Katchina Daisy

The Cedar Mesa Project

Thoughts on Visiting the High Desert

by Harvey Stillwater

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"Do not jump into your automobile next June and rush out to the canyon country hoping to see some of that which I have attempted to evoke in these pages. In the first place you can't see anything from a car; you've got to get out of the goddamned contraption and walk, better yet crawl, on hands and knees, over the sandstone and through the thornbush and cactus. When traces of blood begin to mark your trail you'll see something, maybe. Probably not. In the second place most of what I write about in this book is already gone or going under fast. This is not a travel guide but an elegy. A memorial. You're holding a tombstone in your hands. A bloody rock. Don't drop it on your foot - throw it at something big and glassy. What do you have to lose?"
Abbey, Edward, Desert Solitaire Introduction page xii, Ballantine Books, New York, 1967

The above was written 30 years ago: We tend to think that things have been OK in the recent past but are getting worse in a hurry. Whereas things have been in trouble for a long time.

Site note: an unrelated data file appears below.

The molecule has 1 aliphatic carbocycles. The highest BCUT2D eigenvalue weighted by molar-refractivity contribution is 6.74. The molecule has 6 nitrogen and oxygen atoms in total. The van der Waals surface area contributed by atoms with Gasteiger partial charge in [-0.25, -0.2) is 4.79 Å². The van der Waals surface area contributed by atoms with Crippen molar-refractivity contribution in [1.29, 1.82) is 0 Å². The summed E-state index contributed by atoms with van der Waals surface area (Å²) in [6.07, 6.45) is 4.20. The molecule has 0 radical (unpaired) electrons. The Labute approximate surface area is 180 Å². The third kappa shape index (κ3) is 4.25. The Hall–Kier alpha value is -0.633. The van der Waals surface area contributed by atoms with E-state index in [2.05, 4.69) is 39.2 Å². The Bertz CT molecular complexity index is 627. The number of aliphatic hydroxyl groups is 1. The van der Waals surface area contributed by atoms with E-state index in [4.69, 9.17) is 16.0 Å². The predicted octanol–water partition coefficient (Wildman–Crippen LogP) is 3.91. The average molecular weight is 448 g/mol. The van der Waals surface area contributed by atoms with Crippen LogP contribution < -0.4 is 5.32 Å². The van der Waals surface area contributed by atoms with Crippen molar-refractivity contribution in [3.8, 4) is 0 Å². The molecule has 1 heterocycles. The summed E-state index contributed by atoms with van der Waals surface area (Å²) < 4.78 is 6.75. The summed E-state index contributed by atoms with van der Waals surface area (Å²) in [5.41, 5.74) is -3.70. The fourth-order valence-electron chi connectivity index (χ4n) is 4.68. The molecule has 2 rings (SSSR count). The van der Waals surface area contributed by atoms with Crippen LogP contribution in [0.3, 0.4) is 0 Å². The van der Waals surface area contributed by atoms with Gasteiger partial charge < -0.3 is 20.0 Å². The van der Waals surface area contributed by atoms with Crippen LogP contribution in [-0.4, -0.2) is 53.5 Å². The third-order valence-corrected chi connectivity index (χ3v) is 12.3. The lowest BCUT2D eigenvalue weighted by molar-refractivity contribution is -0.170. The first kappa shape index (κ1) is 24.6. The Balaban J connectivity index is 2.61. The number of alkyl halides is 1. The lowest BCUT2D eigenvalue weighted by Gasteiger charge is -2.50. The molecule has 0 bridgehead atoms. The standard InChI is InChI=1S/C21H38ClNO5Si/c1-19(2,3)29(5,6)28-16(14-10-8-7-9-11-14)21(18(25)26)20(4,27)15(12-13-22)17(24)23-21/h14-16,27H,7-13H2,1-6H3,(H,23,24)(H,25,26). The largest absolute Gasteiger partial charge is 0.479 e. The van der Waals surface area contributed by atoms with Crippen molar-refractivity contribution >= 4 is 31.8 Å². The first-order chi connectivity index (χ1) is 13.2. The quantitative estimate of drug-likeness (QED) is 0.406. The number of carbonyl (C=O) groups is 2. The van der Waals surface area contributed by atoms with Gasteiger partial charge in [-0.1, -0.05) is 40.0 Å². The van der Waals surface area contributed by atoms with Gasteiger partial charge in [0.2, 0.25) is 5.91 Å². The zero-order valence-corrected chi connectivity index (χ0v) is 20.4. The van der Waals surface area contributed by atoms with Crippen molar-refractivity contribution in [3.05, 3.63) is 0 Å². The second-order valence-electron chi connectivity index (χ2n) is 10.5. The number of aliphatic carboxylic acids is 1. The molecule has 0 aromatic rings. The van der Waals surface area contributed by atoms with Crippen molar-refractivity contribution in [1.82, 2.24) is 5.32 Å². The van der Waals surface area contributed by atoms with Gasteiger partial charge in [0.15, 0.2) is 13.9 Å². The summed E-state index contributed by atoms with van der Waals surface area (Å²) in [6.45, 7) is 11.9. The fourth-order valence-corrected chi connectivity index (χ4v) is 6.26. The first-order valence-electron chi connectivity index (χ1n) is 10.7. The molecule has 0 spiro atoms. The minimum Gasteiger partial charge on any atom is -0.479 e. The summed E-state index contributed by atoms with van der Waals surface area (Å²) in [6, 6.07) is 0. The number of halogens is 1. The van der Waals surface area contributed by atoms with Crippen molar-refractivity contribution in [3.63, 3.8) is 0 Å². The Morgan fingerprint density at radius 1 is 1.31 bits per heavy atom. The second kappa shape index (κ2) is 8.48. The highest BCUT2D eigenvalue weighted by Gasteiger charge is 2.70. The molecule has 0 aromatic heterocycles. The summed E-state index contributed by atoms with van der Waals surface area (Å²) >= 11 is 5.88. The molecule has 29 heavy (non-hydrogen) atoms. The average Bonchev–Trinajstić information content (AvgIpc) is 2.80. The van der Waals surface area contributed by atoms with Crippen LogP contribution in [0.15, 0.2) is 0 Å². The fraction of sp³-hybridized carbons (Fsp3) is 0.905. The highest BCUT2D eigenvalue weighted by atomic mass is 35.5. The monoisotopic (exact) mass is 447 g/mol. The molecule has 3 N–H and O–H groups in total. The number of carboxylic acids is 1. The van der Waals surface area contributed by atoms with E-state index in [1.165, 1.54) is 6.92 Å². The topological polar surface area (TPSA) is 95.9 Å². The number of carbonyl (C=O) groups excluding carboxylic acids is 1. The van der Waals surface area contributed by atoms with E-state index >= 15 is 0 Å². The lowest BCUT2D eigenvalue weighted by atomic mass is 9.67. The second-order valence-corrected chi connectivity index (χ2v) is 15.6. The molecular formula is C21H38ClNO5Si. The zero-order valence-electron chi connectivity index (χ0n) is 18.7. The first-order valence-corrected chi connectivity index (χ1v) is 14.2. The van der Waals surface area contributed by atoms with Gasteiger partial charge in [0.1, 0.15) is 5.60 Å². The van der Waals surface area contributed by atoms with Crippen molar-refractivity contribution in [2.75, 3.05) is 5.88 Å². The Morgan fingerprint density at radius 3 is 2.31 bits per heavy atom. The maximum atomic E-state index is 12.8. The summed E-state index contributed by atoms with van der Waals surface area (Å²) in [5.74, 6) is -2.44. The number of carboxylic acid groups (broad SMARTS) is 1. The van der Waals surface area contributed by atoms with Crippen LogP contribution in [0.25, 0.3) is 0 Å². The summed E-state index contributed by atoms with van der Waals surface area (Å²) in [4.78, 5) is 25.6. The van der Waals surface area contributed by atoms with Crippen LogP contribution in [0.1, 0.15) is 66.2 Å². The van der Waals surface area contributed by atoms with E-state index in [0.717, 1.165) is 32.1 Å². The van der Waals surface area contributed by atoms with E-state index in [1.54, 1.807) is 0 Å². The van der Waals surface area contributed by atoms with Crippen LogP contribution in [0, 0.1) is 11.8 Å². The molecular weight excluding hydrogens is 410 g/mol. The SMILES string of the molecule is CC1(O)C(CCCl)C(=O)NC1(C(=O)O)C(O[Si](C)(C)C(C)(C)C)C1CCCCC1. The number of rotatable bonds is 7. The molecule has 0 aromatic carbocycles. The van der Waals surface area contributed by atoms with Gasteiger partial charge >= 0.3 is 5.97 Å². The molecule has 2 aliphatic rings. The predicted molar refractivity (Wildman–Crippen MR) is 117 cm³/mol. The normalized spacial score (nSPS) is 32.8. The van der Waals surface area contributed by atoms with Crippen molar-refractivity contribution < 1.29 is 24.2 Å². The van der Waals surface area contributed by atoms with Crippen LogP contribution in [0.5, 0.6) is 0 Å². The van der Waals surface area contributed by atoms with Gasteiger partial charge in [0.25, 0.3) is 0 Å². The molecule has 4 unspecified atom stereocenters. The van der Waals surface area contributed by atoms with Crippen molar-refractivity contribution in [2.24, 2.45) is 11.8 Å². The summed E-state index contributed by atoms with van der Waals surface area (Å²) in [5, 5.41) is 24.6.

The author of this book loved the sandstone country and is inviting people to come see it and thereby possibly further deteriorate it - he recognizes that people don't relate easily to the country there. But he even suggests they crawl around busting up cactus and thornbush!

Abbey's writings and attitudes became popular and may have started the larger wave of visitation we currently experience.

There is always a danger of attracting people simply by describing an area and its situation - for example people flock to the scene of a disaster though that often can make the situation worse - counter-intuitive results are possible. Even though our teachings of how to behave in regard to archeological sites or the land is well meaning; our teachings may turn out to be wrong - then the result is that we have given people the confidence to act wrongly.

This is a dilemma which must be explicitly recognized. We tend to think we can correct situations with human intervention which actually require simply being left to correct themselves.

Perhaps it is time to say:




by: Harvey Stillwater

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Revised '8-Jul-2001,20:41:08'
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